Dr Ewelina Stobiecka

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I’ve been supporting entrepreneurs for almost twenty years in resolving commercial disputes in and out of court. I represent my clients as an attorney and negotiator and also act as a commercial mediator...
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Settle your dispute

The growing importance of out-of-court dispute resolution in public procurement

Ewelina Stobiecka25 January 2021Comments (0)

Mediation in public procurement

The co-author of this text is Mrs. Marta Janowska, legal counsel, expert in AML, compliance and public procurement law.

On 1st January 2021, the new act which regulates public procurement came into force putting the previously binding norms in order, but also introduces novelties in this sector. One of these significant changes is providing explicitly in the act the facility of resolving disputes which arise from public procurement contracts out-of-court, which in the sphere of public law is not a very common practice, especially in light of public finance discipline.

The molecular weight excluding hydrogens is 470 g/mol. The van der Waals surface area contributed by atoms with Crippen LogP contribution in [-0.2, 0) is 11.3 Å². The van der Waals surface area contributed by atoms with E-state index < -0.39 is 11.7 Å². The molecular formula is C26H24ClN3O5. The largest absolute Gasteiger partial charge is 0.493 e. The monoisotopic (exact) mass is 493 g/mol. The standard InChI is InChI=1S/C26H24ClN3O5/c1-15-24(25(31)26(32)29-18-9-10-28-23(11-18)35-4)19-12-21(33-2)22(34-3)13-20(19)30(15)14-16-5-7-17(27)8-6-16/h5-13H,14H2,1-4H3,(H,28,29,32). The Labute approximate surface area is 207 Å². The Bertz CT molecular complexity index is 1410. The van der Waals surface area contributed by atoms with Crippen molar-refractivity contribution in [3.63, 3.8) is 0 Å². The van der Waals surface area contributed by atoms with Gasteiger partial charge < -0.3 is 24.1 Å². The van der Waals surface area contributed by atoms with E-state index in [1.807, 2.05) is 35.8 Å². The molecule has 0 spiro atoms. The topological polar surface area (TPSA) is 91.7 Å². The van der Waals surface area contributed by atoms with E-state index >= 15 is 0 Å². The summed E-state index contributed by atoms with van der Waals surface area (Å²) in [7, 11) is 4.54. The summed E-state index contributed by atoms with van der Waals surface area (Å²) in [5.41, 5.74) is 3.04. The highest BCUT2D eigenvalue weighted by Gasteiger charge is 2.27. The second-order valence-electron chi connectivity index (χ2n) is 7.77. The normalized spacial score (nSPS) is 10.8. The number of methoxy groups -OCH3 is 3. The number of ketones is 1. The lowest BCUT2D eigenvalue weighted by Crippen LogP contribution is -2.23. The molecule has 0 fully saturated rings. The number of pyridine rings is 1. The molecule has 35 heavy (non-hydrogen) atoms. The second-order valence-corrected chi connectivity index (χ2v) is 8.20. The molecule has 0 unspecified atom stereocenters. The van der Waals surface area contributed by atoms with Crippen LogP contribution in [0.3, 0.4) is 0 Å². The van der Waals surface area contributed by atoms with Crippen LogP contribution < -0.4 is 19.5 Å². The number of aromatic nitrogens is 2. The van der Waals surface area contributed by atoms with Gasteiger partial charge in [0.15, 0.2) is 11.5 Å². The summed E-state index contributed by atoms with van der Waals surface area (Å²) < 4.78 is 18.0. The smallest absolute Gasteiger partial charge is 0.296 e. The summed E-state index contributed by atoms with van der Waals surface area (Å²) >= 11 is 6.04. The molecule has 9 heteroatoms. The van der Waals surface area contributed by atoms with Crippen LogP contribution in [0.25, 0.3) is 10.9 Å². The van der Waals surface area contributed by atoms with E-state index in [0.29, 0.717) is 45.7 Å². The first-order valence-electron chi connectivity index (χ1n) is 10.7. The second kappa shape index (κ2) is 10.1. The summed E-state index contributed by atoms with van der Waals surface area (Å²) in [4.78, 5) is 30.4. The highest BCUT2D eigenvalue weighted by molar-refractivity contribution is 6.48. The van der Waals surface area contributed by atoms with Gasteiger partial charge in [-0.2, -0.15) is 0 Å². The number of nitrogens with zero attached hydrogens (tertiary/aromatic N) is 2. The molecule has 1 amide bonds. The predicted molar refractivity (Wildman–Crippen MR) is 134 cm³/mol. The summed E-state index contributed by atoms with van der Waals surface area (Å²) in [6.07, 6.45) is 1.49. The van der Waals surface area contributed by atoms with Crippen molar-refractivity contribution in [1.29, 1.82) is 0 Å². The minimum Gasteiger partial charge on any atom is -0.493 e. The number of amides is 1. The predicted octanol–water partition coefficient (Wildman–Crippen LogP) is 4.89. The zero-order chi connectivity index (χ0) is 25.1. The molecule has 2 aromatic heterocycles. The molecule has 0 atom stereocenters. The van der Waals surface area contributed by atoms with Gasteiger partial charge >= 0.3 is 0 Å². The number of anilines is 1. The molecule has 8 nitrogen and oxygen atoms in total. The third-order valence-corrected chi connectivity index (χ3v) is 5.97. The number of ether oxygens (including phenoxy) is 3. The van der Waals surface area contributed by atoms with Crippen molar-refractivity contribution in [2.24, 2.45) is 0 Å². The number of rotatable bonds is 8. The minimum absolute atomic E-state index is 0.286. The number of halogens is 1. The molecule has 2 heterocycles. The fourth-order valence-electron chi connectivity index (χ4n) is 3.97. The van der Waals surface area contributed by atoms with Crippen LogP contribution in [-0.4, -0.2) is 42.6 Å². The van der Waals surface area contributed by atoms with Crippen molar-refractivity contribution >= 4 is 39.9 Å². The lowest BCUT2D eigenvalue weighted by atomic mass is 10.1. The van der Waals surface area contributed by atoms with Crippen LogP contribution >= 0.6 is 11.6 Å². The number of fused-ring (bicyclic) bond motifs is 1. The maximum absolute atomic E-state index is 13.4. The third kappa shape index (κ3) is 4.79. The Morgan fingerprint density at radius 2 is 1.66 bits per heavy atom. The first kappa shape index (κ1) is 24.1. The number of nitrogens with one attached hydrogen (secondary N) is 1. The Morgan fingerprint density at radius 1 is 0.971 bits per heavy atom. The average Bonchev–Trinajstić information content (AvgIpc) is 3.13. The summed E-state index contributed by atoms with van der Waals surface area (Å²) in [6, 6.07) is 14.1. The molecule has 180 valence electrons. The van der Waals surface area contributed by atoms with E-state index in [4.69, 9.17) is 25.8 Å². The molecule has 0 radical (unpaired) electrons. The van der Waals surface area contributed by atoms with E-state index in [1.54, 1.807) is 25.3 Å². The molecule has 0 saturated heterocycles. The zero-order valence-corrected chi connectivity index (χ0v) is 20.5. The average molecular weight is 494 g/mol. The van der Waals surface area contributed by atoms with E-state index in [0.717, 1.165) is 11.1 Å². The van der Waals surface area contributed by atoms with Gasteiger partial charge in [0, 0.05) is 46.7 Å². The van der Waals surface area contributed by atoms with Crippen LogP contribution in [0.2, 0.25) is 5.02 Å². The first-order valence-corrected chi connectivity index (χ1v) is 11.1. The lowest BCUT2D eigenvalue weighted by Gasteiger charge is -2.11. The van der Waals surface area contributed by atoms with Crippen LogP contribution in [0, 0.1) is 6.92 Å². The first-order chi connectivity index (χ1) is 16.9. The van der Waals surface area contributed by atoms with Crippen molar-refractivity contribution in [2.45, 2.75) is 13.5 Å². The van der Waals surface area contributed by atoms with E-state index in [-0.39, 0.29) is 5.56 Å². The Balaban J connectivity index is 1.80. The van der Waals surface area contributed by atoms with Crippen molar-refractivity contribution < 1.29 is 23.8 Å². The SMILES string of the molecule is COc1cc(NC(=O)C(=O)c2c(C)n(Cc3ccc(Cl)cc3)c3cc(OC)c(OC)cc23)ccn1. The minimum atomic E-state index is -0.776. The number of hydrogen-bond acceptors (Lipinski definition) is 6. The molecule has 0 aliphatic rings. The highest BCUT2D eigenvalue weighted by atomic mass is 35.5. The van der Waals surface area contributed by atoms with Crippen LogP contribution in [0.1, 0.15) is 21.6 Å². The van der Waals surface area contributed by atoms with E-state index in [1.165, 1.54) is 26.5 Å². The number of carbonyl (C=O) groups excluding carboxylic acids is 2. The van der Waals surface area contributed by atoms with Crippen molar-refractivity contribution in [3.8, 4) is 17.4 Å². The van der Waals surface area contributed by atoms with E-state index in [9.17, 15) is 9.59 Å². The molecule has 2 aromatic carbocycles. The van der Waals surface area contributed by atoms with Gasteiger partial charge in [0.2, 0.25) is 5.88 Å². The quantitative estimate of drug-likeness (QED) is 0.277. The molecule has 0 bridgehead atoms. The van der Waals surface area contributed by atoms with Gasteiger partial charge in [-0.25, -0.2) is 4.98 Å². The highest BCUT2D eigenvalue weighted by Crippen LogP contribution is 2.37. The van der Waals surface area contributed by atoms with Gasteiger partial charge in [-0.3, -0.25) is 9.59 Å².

In accordance with the provisions on public finance (art. 54a), a public finance sector entity may conclude a settlement on disputable civil law rece­­ivables as long as the settlement is more beneficial than the probable outcome of a court or arbitration proceedings. The assessment of the effects of the settlement must be made in writing, taking into account the circumstances of the case, in particular the legitimacy of the disputed claims, the possibility of satisfying such claims and the expected duration and costs of the court or arbitration proceedings. Settlements based on the above mentioned article of the act on public finance are not concluded in large numbers, which is indicated, among others, in the statistics conducted by the State Treasury Attorneys’ Office of the Republic of Poland.